Supreme Court’s Verdict on Demonetisation
- 04 Jan 2023
- 7 min read
Prelims: Supreme court, Constitution Bench, RBI, Section 26(2) of RBI Act.
Mains: Supreme Court’s Verdict on Demonetization.
Why in News?
Recently, the Supreme Court has passed a verdict on the Demonetisation of currency notes of Rs 500 and Rs 1,000 in a majority 4-1 by a five-judge Constitution Bench.
What are the Rulings of the Verdict?
- Majority Ruling:
- The majority held that Centre’s notification dated November 8, 2016 is valid and satisfies the test of proportionality.
- The RBI and the Centre had been in consultation with each other for six months prior to the November 8 notification issued under Section 26(2) of the RBI (Reserve Bank Of India) Act, 1934.
- The statutory procedure under Section 26(2) of the RBI Act was not violated merely because the Centre had taken the initiative to “advice” the Central Board to consider recommending demonetisation.
- The government was empowered under the provision to demonetise “all series” of banknotes.
- On hasty decision, the court said such measures undisputedly are required to be taken with utmost confidentiality and speed. If the news of such a measure is leaked out, it is difficult to imagine how disastrous the consequences would be.
- Demonetisation was done for the “proper purposes” of eliminating fake currency, black money and terror financing.
- Minority Ruling:
- The government could have issued a notification under Section 26(2) of the RBI Act only if the RBI had initiated the proposal to demonetise by way of a recommendation.
- Therefore, the government's notification issued under Section 26(2) of the RBI Act was unlawful.
- In cases in which the government initiates demonetisation, it should take the opinion of the RBI. The opinion of the Board should be “independent and frank”.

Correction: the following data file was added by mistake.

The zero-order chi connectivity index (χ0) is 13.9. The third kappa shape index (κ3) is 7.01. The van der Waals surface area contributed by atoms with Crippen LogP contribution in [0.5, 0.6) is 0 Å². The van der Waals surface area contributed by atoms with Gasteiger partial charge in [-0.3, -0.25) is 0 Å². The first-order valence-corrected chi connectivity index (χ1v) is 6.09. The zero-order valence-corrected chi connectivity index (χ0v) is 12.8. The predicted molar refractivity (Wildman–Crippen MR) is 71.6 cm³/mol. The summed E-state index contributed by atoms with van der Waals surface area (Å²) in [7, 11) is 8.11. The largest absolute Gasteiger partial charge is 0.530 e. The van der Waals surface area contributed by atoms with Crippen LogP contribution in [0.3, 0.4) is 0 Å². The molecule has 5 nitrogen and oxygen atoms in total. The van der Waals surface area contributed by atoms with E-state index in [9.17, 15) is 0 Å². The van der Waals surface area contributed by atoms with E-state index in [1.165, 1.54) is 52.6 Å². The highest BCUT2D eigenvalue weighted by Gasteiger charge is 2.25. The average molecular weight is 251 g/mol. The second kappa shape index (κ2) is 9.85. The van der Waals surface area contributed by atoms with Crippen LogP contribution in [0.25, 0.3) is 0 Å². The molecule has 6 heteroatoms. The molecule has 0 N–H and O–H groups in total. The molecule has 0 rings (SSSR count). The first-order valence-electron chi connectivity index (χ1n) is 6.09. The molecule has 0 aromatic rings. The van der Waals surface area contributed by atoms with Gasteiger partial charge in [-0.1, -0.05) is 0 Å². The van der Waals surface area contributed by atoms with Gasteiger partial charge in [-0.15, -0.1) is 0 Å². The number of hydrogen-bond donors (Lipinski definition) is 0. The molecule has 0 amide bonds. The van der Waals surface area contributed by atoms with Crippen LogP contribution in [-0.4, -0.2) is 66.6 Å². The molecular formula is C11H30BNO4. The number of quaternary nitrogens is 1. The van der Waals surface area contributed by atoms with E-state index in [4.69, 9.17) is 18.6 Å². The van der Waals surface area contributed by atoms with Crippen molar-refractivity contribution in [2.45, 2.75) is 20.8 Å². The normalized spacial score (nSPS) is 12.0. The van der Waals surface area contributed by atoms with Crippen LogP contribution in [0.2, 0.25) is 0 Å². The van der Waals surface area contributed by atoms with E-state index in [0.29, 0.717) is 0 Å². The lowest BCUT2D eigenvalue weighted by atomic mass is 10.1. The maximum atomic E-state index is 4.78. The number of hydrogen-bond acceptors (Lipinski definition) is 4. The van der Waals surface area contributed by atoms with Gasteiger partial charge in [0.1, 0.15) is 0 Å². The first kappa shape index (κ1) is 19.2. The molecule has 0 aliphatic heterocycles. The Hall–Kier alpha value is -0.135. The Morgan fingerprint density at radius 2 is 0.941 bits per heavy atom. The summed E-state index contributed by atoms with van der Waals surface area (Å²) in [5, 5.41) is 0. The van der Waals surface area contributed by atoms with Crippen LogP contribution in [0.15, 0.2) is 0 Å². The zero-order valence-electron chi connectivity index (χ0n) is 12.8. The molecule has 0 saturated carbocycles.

- If the Board’s opinion was in the negative, the Centre could still go forward with the demonetisation exercise, but only by promulgating an ordinance or by enacting a parliamentary legislation.
- Describing the Parliament as the “nation in miniature”, “without the Parliament, democracy will not thrive”.
What is the Test of Proportionality?
- The test of proportionality is a commonly employed legal method used by courts around the world, typically constitutional courts, to decide cases where two or more legitimate rights clash.
- When such cases are decided, one right typically prevails at the expense of the other and the court thus has to balance the satisfaction of some rights and the damage to other rights resulting from a judgment.
- The principle of proportionality ordains that the administrative measure must not be more drastic than is necessary for attaining the desired result.
What was Demonetisation?
- On 8th November 2016, the government announced that the largest denomination of Rs 500 and Rs 1000 were demonetised with immediate effect ceasing to be a legal tender.
- It is the act of stripping a currency unit of its status as legal tender or fiat money.
- It occurs whenever there is a change of national currency and the current form or forms of money is pulled from circulation and retired, often to be replaced with new notes or coins.
- Objectives of Demonetisation:
- To discourage the use of high-denomination notes for illegal transactions and thus curb the widespread use of black money.
- To encourage digitisation of commercial transactions, formalise the economy and so, boost government tax revenues.
- The formalisation of the economy means bringing companies under the regulatory regime of government and subject to laws related to manufacturing and income tax.
- Operation Clean Money:
- It was launched by the Income Tax Department (CBDT) for e-verification of large cash deposits made during the period from 9th November to 30th December 2016.
- The programme was launched on 31st January 2017 and entered into the second phase in May 2017.
- It aimed to verify cash transaction status (exchange/savings of banned notes) of taxpayers during the demonetisation period and to take tax enforcement action if transactions do not match the tax status.
- Impact of the Move:
- Currency with the public stood at Rs. 17.97 lakh crore on 4th November 2016 and declined to Rs 7.8 lakh crore in January 2017 after demonetisation.
- Demands fell, businesses faced a crisis and gross domestic product (GDP) growth declined nearly 1.5%, with many small units and shops being shut down and it also created a liquidity shortage.
- Liquidity shortages or crises arise when financial institutions and industrial companies scramble for, and cannot find the cash they require to meet their most urgent needs or undertake their most valuable projects.
- Demonetization was an expeditious move to boldly counter the black money and parallel economy (illegal economy, such as money laundering, smuggling, etc.) threat with visible impact on how the government's policies are perceived in international circles of economic power.
- This move by the government achieved greater significance for a globally connected India as it showed boldness in tackling an issue which has remained a thorn in the growth success story of this generation.